Non-Disclosure Agreements: Perpetuating a Culture of Silence?
By: Jizell Lopez
As we previously reported here, we are conducting a mini-series of posts that will explore and examine some of the most important and interesting aspects of sexual harassment in wake of the Harvey Weinstein scandal that has not only dominated the news network and everyday conversation, but has also created a domino effect of sexual harassment and sexual abuse complaints against many prominent figures in the entertainment industry and in politics.
Throughout the past year, non-disclosure agreements (“NDA”) have been a popular topic in the news with reports coming out that companies shelled out millions of dollars to settle sexual harassment claims against high-profile men like Harvey Weinstein, Roger Ailes, and Bill O’Reilly in an attempt to keep those claims out of court and out of the public eye. NDAs and confidentiality clauses are common features of any settlement agreement and are not unique to settlements involving sexual harassment complaints. The presence of an NDA in settlement agreements is intended to ensure that the party who asserted claims will not discuss the nature of the allegations or the terms of the settlement. This is important for both individuals and employers. Very frequently, employers settle meritless claims because of the high costs associated with litigation, and they do not want individuals spreading specious claims to others. Also, employers who choose to utilize NDAs do so to discourage others from asserting false claims in the hopes of receiving a similar settlement. If the parties enter into either an NDA or a confidentiality agreement, they are contractually prohibited from discussing the alleged claims or settlement. Failure to fully abide by an NDA will, in theory, result in a breach of the settlement agreement. Depending on the terms of the NDA, the breaching party’s settlement monies will be subject to forfeiture, and they may be liable for additional damages suffered by the non-breaching party.
However, as the Bill O’Reilly situation and the more recent Weinstein allegations demonstrate, an NDA does not guarantee confidentiality. In these two instances, women have come forward and talked at length about their prior sexual harassment claims despite the fact that some reportedly signed NDAs. Depending on the NDA at issue, Weinstein probably can, in turn, sue these women for violating the confidentially provision of the settlement agreement. Whether he will is an entirely different story. Currently, the details of the NDAs are not public, and Weinstein has yet to try and enforce any NDA.
The debate among the media and women’s rights groups is whether NDAs and confidentiality agreements, in the case of sexual harassment claims, increase the likelihood of continued sexual harassment because they perpetuate a culture of silence. Many argue that if the settling party’s allegations were valid and they were sexually harassed and/or assaulted, but they are prohibited from telling others about what happened to them, then other individuals will not be aware of the dangers posed by the harasser – assuming the harasser was not terminated as a result of the incident – which in turn puts these individuals at an increased risk. Likewise, the fact that the harasser has not been exposed to the work force or general public may empower them to feel that they can get away with further misconduct. This has been a point of discussion among many legislatures throughout the country. A California State Senator is reportedly introducing a bill next year that would ban confidentiality provisions in monetary settlements stemming from sexual harassment claims.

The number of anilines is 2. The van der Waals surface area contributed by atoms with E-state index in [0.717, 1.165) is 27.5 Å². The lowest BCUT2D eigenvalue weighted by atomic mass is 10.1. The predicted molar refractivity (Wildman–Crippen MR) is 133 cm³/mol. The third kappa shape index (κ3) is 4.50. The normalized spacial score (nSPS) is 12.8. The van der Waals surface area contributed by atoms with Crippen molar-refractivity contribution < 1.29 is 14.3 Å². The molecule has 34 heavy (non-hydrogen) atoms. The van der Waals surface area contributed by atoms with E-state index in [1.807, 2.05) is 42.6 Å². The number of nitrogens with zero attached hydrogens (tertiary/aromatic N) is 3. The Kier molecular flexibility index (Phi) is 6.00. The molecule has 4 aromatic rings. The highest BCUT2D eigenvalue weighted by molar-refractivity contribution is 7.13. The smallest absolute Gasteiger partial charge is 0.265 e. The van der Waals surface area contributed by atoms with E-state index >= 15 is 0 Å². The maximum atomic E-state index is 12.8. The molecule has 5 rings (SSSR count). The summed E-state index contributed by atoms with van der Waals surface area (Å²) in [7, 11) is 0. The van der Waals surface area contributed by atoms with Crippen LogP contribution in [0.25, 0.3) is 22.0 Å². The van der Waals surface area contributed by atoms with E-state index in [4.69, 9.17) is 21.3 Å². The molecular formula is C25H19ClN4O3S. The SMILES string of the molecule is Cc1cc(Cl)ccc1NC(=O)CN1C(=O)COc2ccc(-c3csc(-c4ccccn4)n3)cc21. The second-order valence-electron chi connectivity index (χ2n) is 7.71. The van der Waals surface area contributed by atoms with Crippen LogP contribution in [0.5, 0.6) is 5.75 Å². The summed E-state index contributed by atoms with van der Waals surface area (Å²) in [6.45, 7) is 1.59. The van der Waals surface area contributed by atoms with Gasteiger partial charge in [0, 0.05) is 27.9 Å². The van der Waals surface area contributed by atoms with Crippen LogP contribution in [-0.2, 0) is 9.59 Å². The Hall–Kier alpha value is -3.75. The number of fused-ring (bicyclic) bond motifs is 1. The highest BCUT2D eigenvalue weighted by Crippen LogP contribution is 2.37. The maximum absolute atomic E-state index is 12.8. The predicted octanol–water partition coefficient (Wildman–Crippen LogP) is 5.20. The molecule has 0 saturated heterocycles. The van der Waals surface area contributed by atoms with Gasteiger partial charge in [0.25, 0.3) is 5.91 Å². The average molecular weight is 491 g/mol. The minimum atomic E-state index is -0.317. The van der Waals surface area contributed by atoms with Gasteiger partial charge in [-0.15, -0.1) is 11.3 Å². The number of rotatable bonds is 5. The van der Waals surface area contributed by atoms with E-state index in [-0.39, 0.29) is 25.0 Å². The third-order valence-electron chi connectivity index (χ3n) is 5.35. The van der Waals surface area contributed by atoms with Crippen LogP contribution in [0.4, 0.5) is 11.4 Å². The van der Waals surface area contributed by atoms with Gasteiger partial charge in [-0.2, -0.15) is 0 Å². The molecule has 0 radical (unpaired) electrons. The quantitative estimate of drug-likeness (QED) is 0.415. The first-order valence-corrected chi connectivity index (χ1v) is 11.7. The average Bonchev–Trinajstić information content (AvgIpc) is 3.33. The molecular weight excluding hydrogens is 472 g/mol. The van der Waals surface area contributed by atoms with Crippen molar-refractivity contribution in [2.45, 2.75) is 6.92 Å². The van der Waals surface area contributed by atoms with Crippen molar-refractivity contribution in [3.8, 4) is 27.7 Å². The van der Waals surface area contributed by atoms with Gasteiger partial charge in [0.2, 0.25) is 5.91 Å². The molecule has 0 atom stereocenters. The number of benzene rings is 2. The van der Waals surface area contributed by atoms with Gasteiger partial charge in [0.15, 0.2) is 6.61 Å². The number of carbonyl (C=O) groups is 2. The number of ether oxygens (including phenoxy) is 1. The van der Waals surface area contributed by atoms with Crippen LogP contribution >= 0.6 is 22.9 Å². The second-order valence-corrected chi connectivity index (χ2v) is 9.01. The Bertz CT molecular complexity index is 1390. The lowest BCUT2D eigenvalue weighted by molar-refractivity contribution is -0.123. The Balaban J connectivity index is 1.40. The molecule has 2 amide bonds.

Despite the above criticism of NDAs, there are other potential benefits to the settling employee or individual. The NDA can benefit those who have reportedly suffered harassment by protecting them from unwanted negative attention or retaliation. Not every alleged victim wants others to be aware of the incident and would much rather keep the situation private. Additionally, NDA provisions do not restrict an employee’s ability to report anything they may see or experience in the workplace going forward, and the provision does not eliminate an employer’s duty to investigate future claims and take appropriate corrective action.
Many argue that there are both pros and cons of NDAs in sexual harassment claims. California State Legislature is adamant that they want change, and public pressure from the myriad of high-profile cases that continue to be reported every day may play a role in how the legislature may respond. One thing is certain, the repercussions of this scandal are not going away, and individuals are demanding a shift toward recognizing an absolute zero-tolerance approach to sexual harassment in the workplace.
In our next post, we discuss certain precautions employers should take and what is required of employers to minimize the risk of a harassment claim, such as the importance of employers having an “open door policy” for reporting sexual harassment complaints. It is important that employers foster an environment that promotes prompt reporting and ensure employees trust the employer’s process for handling sexual harassment complaints.